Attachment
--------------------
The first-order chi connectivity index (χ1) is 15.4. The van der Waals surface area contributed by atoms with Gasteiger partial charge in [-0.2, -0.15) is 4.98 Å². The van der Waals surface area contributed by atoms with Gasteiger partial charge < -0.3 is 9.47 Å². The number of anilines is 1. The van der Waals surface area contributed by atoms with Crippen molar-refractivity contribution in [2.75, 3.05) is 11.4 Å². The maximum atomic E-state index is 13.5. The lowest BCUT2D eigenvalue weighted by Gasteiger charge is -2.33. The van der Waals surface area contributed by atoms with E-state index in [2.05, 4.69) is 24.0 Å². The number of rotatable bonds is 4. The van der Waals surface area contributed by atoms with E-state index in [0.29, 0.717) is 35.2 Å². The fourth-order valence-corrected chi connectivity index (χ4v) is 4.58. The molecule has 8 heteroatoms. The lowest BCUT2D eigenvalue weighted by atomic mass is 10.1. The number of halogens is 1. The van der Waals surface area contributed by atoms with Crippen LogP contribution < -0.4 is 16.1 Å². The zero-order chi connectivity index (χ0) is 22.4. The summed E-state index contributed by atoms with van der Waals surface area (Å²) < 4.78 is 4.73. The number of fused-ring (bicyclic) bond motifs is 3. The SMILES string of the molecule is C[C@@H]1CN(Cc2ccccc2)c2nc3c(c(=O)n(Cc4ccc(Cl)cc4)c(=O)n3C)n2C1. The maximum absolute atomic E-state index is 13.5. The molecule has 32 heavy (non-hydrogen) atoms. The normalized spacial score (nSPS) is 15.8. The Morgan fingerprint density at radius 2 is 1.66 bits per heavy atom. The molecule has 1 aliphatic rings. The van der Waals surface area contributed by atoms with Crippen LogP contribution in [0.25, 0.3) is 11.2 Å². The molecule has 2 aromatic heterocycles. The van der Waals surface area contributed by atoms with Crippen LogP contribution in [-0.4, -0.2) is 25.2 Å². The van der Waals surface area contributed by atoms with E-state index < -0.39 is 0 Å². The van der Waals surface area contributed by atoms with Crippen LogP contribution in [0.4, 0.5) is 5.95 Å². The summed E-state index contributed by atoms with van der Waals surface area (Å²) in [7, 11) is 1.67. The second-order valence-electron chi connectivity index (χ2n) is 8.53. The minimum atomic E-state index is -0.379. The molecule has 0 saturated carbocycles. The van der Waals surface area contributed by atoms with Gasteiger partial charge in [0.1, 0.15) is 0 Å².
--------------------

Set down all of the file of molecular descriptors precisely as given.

The first-order chi connectivity index (χ1) is 15.4. The van der Waals surface area contributed by atoms with Gasteiger partial charge in [-0.2, -0.15) is 4.98 Å². The van der Waals surface area contributed by atoms with Gasteiger partial charge < -0.3 is 9.47 Å². The number of anilines is 1. The van der Waals surface area contributed by atoms with Crippen molar-refractivity contribution in [2.75, 3.05) is 11.4 Å². The maximum atomic E-state index is 13.5. The lowest BCUT2D eigenvalue weighted by Gasteiger charge is -2.33. The van der Waals surface area contributed by atoms with E-state index in [2.05, 4.69) is 24.0 Å². The number of rotatable bonds is 4. The van der Waals surface area contributed by atoms with E-state index in [0.29, 0.717) is 35.2 Å². The fourth-order valence-corrected chi connectivity index (χ4v) is 4.58. The molecule has 8 heteroatoms. The lowest BCUT2D eigenvalue weighted by atomic mass is 10.1. The number of halogens is 1. The van der Waals surface area contributed by atoms with Crippen LogP contribution < -0.4 is 16.1 Å². The zero-order chi connectivity index (χ0) is 22.4. The summed E-state index contributed by atoms with van der Waals surface area (Å²) < 4.78 is 4.73. The number of fused-ring (bicyclic) bond motifs is 3. The SMILES string of the molecule is C[C@@H]1CN(Cc2ccccc2)c2nc3c(c(=O)n(Cc4ccc(Cl)cc4)c(=O)n3C)n2C1. The maximum absolute atomic E-state index is 13.5. The molecule has 32 heavy (non-hydrogen) atoms. The normalized spacial score (nSPS) is 15.8. The Morgan fingerprint density at radius 2 is 1.66 bits per heavy atom. The molecule has 1 aliphatic rings. The van der Waals surface area contributed by atoms with Crippen LogP contribution in [0.25, 0.3) is 11.2 Å². The molecule has 2 aromatic heterocycles. The van der Waals surface area contributed by atoms with Crippen LogP contribution in [-0.4, -0.2) is 25.2 Å². The van der Waals surface area contributed by atoms with E-state index < -0.39 is 0 Å². The van der Waals surface area contributed by atoms with Crippen LogP contribution in [0.4, 0.5) is 5.95 Å². The summed E-state index contributed by atoms with van der Waals surface area (Å²) in [7, 11) is 1.67. The second-order valence-electron chi connectivity index (χ2n) is 8.53. The minimum atomic E-state index is -0.379. The molecule has 0 saturated carbocycles. The van der Waals surface area contributed by atoms with Gasteiger partial charge in [0.1, 0.15) is 0 Å².